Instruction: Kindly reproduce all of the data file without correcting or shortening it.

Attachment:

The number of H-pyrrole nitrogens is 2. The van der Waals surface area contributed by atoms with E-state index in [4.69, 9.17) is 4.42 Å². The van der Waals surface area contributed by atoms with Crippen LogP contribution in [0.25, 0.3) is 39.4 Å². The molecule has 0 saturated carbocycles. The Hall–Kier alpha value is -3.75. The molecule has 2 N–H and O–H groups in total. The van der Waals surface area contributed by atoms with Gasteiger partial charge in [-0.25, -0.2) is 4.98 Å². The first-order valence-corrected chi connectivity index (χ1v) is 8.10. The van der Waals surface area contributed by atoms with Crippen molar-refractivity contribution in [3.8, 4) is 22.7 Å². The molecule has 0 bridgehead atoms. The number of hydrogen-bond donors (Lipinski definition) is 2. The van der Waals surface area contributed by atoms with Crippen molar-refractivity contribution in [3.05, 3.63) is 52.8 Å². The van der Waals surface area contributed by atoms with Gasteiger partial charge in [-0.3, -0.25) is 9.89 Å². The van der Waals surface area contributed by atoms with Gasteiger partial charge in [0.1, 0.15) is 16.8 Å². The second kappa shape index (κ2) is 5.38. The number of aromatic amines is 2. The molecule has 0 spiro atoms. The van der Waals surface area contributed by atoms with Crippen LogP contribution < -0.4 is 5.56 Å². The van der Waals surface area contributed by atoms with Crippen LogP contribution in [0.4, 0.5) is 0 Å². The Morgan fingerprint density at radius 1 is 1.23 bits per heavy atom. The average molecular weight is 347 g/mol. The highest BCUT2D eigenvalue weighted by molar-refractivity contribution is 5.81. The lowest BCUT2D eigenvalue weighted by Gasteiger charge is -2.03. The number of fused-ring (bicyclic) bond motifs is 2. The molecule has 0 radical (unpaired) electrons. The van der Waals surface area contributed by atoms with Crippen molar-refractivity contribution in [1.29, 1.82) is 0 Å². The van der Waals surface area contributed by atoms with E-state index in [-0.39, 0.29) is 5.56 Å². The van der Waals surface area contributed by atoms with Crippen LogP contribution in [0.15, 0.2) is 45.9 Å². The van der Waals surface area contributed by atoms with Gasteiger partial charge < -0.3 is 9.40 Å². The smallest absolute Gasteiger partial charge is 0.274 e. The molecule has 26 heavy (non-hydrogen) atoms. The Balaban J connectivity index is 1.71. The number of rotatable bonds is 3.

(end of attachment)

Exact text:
The number of H-pyrrole nitrogens is 2. The van der Waals surface area contributed by atoms with E-state index in [4.69, 9.17) is 4.42 Å². The van der Waals surface area contributed by atoms with Crippen LogP contribution in [0.25, 0.3) is 39.4 Å². The molecule has 0 saturated carbocycles. The Hall–Kier alpha value is -3.75. The molecule has 2 N–H and O–H groups in total. The van der Waals surface area contributed by atoms with Gasteiger partial charge in [-0.25, -0.2) is 4.98 Å². The first-order valence-corrected chi connectivity index (χ1v) is 8.10. The van der Waals surface area contributed by atoms with Crippen molar-refractivity contribution in [3.8, 4) is 22.7 Å². The molecule has 0 bridgehead atoms. The number of hydrogen-bond donors (Lipinski definition) is 2. The van der Waals surface area contributed by atoms with Crippen molar-refractivity contribution in [3.05, 3.63) is 52.8 Å². The van der Waals surface area contributed by atoms with Gasteiger partial charge in [-0.3, -0.25) is 9.89 Å². The van der Waals surface area contributed by atoms with Gasteiger partial charge in [0.1, 0.15) is 16.8 Å². The second kappa shape index (κ2) is 5.38. The number of aromatic amines is 2. The molecule has 0 spiro atoms. The van der Waals surface area contributed by atoms with Crippen LogP contribution < -0.4 is 5.56 Å². The van der Waals surface area contributed by atoms with Crippen LogP contribution in [0.4, 0.5) is 0 Å². The Morgan fingerprint density at radius 1 is 1.23 bits per heavy atom. The average molecular weight is 347 g/mol. The highest BCUT2D eigenvalue weighted by molar-refractivity contribution is 5.81. The lowest BCUT2D eigenvalue weighted by Gasteiger charge is -2.03. The number of fused-ring (bicyclic) bond motifs is 2. The molecule has 0 radical (unpaired) electrons. The van der Waals surface area contributed by atoms with Crippen molar-refractivity contribution in [1.29, 1.82) is 0 Å². The van der Waals surface area contributed by atoms with E-state index in [-0.39, 0.29) is 5.56 Å². The van der Waals surface area contributed by atoms with Crippen LogP contribution in [0.15, 0.2) is 45.9 Å². The van der Waals surface area contributed by atoms with Gasteiger partial charge < -0.3 is 9.40 Å². The smallest absolute Gasteiger partial charge is 0.274 e. The molecule has 26 heavy (non-hydrogen) atoms. The Balaban J connectivity index is 1.71. The number of rotatable bonds is 3.